Reviewer: Thomas Bartlett
Philips panel TVs are best known for their Ambilight feature, which backlights the space behind the TV in colours designed to enhance the viewing experience. But if that seems gimmicky, let me assure you that this 80 cm LCD TV does all the important stuff right as well.
The TV’s panel has a resolution of 1366 x 768 pixels, and to make use of these it has a high definition digital TV tuner (plus an analog one), and two HDMI inputs. The latter do not support 1080 progressive scan, so you will be stuck with second-best 1080i for Blu-ray and HD DVD.
And it also has a USB socket on the side for multimedia work. From a plugged-in thumb drive or other ‘standard’ USB device, it can read MP3 music files, JPEG photos and even MPEG2 video files.
This feature is amazingly cool. The picture scaling on JPEG photos was excellent and they were gorgeously presented at the full panel resolution, and you can have a previously selected MP3 track playing even while a slideshow is running. To test the MPEG2 video feature, I dumped a 30 second snippet of full DVD quality video onto a thumb drive, popped it into the USB socket, and was able to play the video with excellent quality.
One thing frequently gets me down with Philips home entertainment products: the extraordinary slowness of their remote controls. I hate sitting there, waiting, wondering if the key I pressed even registered. Well, forget about all that with this TV. The remote performance was as snappy as any I’ve ever seen, and to go with it were beautifully designed menus, both in operation and in aesthetics.
On first startup, the TV tunes all your stations at once, both analog and digital, and then takes you through an eight-page set of split screens, from which you choose the picture look and sound that you prefer, allowing it to create a presentation of the image that you will like.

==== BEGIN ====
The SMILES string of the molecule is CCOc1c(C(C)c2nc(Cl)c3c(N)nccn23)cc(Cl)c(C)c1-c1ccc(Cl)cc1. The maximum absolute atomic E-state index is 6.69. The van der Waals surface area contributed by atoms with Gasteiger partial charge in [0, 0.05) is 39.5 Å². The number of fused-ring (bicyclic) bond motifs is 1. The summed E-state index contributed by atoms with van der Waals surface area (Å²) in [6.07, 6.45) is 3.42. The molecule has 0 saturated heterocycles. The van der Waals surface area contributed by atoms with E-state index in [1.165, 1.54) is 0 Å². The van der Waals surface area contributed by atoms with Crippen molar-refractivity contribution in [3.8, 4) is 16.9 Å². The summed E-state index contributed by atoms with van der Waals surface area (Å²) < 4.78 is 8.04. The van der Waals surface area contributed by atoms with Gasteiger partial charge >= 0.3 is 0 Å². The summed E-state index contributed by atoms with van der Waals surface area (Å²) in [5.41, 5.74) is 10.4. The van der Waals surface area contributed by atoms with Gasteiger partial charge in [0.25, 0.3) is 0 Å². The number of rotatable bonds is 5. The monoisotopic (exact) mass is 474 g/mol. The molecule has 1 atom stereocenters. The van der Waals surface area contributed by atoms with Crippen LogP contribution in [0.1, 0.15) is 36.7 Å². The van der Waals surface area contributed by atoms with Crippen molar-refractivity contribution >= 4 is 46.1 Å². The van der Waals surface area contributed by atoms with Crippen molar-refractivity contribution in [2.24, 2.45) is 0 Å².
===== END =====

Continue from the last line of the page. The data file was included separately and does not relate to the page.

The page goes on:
Nothing else is as easy to set up as this TV.
As for TV performance, the HDTV tuner worked perfectly, with good clarity and resolution. The panel performance was strong, with excellent natural colours. Thanks to the dynamic contrast ratio enhancements, for the most part black levels were at the top of the class for LCD TVs.
The PixelPlus HD processing did an excellent job of providing a sharp, artefact-free picture. However it would be wise to switch off the Digital Natural Motion circuit. While it smooths the flow of video, as intended, it frequently produces a subtle haloing effect around some onscreen objects. These seemed far more noticeable with this LCD TV than they do with plasma or CRT televisions.
I do not like Philips’ Ambilight in its default configuration. The colours it gleams onto the rear walls are designed to complement, and thereby enhance, the onscreen colours. For me, it is just plain off-putting. But you can switch it off or, better, switch it to a white setting. Then it has the effect of slightly enhancing the subjective impression of black levels.
But forget about the Ambilight, this Philips Cineos LCD TV is a fine unit on all other levels.